Why "Dawn Treader" Will Sink the Narnia Franchise
Prince Caspian was a better movie than The Voyage of the Dawn Treader. I know I’m in the minority when I say so, but there are several reasons why the second movie was better than the third.
Caspian may have had a lackluster performance at the box office. It may have botched a few things (like Aslan and Lucy’s conversation – “every year you grow, so shall I” and the rebellious streak the writers gave Peter), but the movie stayed true to the storyline and intent of Lewis. The additional scenes creatively enhanced and explored the hints that Lewis himself had placed in the book.
For example, even if the attack on Miraz’s castle was invented, the writers added a moving vision of self-sacrifice, as one of the animals – in cruciform fashion – holds up the gate while everyone else escapes. Lewis would have been pleased, if not with the story departures, then surely with the intention and tone.
Not so with The Voyage of the Dawn Treader. Believe me, no one wanted to be a bigger cheerleader for this film than me. I wanted to love this film as much as I love the book. It pains me to speak critically of a movie that has so many things going for it. So first, let’s look at the positives.
What I Liked
Will Poulter plays the role of Eustace Scrubb precisely the way I have imagined this character to be.
Reepicheep is more valiant and honorable than ever, stealing the show in more ways than one.
The special effects are outstanding. (We watched the film in 3-D. Nothing is added by seeing the film in 3-D, but it is still a fine presentation.)
What Narnia-lover isn’t excited to see the Dufflepuds on the big screen, the Magician’s book, or the Dawn Treader itself? I couldn’t help but enjoy the movie – primarily because it’s based on a book I love. But I was disheartened by the changes in storyline, changes which ultimately mangle the theological vision of the book.
Eustace the Hero?
I was deeply disappointed in how the filmmakers handled Eustace’s time as dragon. In the book, Eustace becomes a dragon for a short period of time. Aslan does his work, and Eustace is transformed back into a boy.
In the movie, the writers decided that lengthening the time Eustace is a dragon would serve the plotline. Eustace becomes the movie’s hero. In fact, he goes from zero to hero within a half hour. Lewis would never have allowed such a move. Why? Because the point of Eustace’s time as dragon was to show his need for Aslan’s transformation – apart from anything he could do himself. The book shows Eustace as a loser who is shown mercy. The film shows Eustace as a hero getting his reward.
Another aspect related to this change irks me. In the book, redemption for Eustace looks remarkably ordinary. He becomes a crew member and takes his place on the ship with the others. He joins the team. There’s something distinctly Christian about Lewis’ vision of redemption that leads to an ordinary, common life among a community of redeemed individuals. Unfortunately, the filmmakers aren’t satisfied with the subtle redemption that leads to a mission-focused community. Eustace has to become the hero whose efforts bring salvation to the rest.
The Temptation Scenes
I don’t know where to start with the temptation scenes and the green mist. (Note to the creators of Lost: if you sued Fox for stealing your smoke monster idea, you’d win.)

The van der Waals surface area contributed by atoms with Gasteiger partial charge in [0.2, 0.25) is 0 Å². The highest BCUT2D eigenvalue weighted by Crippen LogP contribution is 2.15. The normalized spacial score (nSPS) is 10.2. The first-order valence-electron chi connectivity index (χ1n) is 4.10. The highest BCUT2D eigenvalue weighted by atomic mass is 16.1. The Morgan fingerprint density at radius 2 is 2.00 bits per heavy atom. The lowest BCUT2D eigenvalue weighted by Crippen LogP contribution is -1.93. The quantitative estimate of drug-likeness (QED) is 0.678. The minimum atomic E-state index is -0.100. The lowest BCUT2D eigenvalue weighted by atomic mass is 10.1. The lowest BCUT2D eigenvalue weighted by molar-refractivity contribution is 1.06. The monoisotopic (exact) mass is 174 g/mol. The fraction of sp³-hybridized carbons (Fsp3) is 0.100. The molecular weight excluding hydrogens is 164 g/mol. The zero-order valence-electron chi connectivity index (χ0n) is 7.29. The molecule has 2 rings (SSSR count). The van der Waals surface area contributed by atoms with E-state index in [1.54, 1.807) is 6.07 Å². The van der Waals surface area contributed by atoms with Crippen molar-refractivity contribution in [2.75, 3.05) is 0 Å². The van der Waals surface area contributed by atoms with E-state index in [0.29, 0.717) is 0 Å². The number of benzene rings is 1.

I understand the need to give an episodic book like Dawn Treader a little more continuity. The added plot device of the seven swords was helpful to the film and not harmful to the book. But the temptation scenes are a disaster – not in how they are acted, but the message they send.
How in the world does Lucy’s temptation for beauty become a message that tells viewers, “Just be yourself.”? Yes, the film gets it right that “evil is inside you.” Glad to see that. But the film teaches that the resolution to the evil in you comes from being true to your deeper, better self. Willpower saves.
More than that, the way to overcome temptation is simply to know temptation is coming. When the time of testing comes, everyone thinks, “Gee, we’re being tested.” And once tested, you receive your reward… which leads to the worst misstep of all.
The Noble Shall Inherit the Kingdom of God
The final scene on the shore looks wonderful. Aslan is majestic. The special effects are extraordinary. And thankfully, the writers keep the words of Aslan to Lucy and Edmund – you shall know me by another name in your world. Chill bumps, anyone?
But my satisfaction was dashed when the rest of the scene turned upside down the entire theological vision of Lewis. “My country is made for those with noble hearts,” says Aslan. Really? In the context of the film, the message is: be true to yourself, become a hero, and then you can head into Aslan’s country. That this vision of salvation has C.S. Lewis’ name on it is a travesty.
The Voyage of the Dawn Treader is well worth seeing. Despite its flaws, it’s a good movie. The filmmaking is outstanding. The casting is superb.
But – as I said in the title of this post – I believe The Voyage of the Dawn Treader will be the last of the Narnia movies. It does not maintain enough of the original vision to captivate Narnia fans. Neither do the changes benefit the movie in a way that would attract new fans to the series. Ever since Prince Caspian, the franchise has been sinking. Dawn Treader, unfortunately, isn’t good enough to keep it afloat.